Tuesday, September 16, 2014


We remember Smoothie...
12-year old carriage horse  who died on the street seven years ago
September 16, 2014

One of the most tragic incidents in recent history in the NYC carriage trade occurred in the late afternoon of September 14, 2007 on the hack line bordering Central Park.  A 12-year old mare named Smoothie, hooked to a carriage, was waiting for a fare.  In other words -- she was "parked."  Her driver was obviously not paying attention to her – probably off talking to his buddies.

It is illegal to leave your horse unattended and untethered, which Smoothie undoubtedly was.  This is nothing new, we see it often.  The street laws are generally not enforced.  They were not then and they are not now.  The driver should have been near Smoothie holding her by a lead line.  If he had done the right thing, he might have prevented Smoothie’s death.  

Horses can spook very unexpectedly and easily – but they often give you a clue - a little advance warning  that they are having an anxiety attack.      Smoothie spooked at something   perhaps a loud noise -  and tore down the street, hitting a tree.  She died on the spot. Poor girl, she deserved much better. 

A second horse – also unattended – was unnerved  by Smoothie, broke free and ran into traffic, crashing into a car.  The passengers were not injured but one of the women said that when she saw the horse coming at them, she was very frightened and thought it was over. 

Smoothie was owned by Cornelius Byrne who was arrested just weeks  later and charged with bribery.  He received a slap on the wrist but eventually lost his license – apparently only for a short time since he is still in the business.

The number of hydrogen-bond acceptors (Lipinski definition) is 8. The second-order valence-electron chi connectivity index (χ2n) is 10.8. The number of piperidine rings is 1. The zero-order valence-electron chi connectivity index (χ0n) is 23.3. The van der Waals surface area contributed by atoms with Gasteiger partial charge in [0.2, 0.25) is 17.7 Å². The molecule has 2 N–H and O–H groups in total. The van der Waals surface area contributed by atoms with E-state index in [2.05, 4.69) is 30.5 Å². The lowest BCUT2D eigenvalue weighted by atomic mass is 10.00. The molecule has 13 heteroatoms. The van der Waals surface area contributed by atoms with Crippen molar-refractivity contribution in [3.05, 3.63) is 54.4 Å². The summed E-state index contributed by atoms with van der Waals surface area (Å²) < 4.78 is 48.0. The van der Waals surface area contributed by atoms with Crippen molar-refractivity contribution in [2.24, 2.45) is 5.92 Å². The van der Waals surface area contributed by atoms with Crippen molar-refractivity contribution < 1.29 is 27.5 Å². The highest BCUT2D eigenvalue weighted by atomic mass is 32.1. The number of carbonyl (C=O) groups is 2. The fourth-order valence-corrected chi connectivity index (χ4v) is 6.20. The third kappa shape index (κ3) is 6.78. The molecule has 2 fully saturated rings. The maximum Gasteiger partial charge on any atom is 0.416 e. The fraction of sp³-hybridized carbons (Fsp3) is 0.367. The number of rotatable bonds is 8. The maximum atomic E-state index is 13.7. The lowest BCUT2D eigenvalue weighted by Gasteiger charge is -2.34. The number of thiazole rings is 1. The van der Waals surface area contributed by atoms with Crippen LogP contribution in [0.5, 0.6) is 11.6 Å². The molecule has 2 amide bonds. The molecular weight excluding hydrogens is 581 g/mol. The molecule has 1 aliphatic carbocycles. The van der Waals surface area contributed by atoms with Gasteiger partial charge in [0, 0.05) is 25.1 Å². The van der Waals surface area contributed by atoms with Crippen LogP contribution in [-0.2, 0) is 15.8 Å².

This is a very upsetting photo but we need to bear witness to these kinds of tragedies so it makes
our argument that much stronger.  I saw this particular photo recently for the first time and I was very moved and saddened.  Other photos published at the time showed Smoothie dead on the ground.  But this is Smoothie with her head up, dying, and no one is comforting or petting her in her agony.  I cannot imagine loving an animal as the carriage industry claims to do and then to ignore the most basic expression of compassion.  Look at the body language of the men surrounding her – hands on the hips, looking at her with disdain – probably thinking about the financial loss.  

This is a sampling of some letters published in the NY Post at the time.  

Although it happened seven years ago, this is the type of accident that could happen tomorrow.  It is a horse’s nature to spook.  At 1,500 to 2,000 pounds, when they bolt, they become unwitting weapons and can kill themselves or innocent passersby.  They do not belong in the congestion of NYC.  Please read It's a Safety Issue. 

Council Members who are are opposed to a ban are choosing a small group of people over the welfare of the public at large.  



Patricia Knudsen said...

Smoothie saddens me. She died alone, but is with so many other tortured beings now in spirit. a horse is a cow is a dog is a cat is a pig is a chicken is a human. All deserve to live, love, be amongst their own kind. We humans are paying with horrific diseases in our own bodies. We innately know our part and inflict cancers upon ourselves. There is a better way.

joan21 said...

ohh God! poor friend, I must have hurt a lot :(
stall ├╝berwachung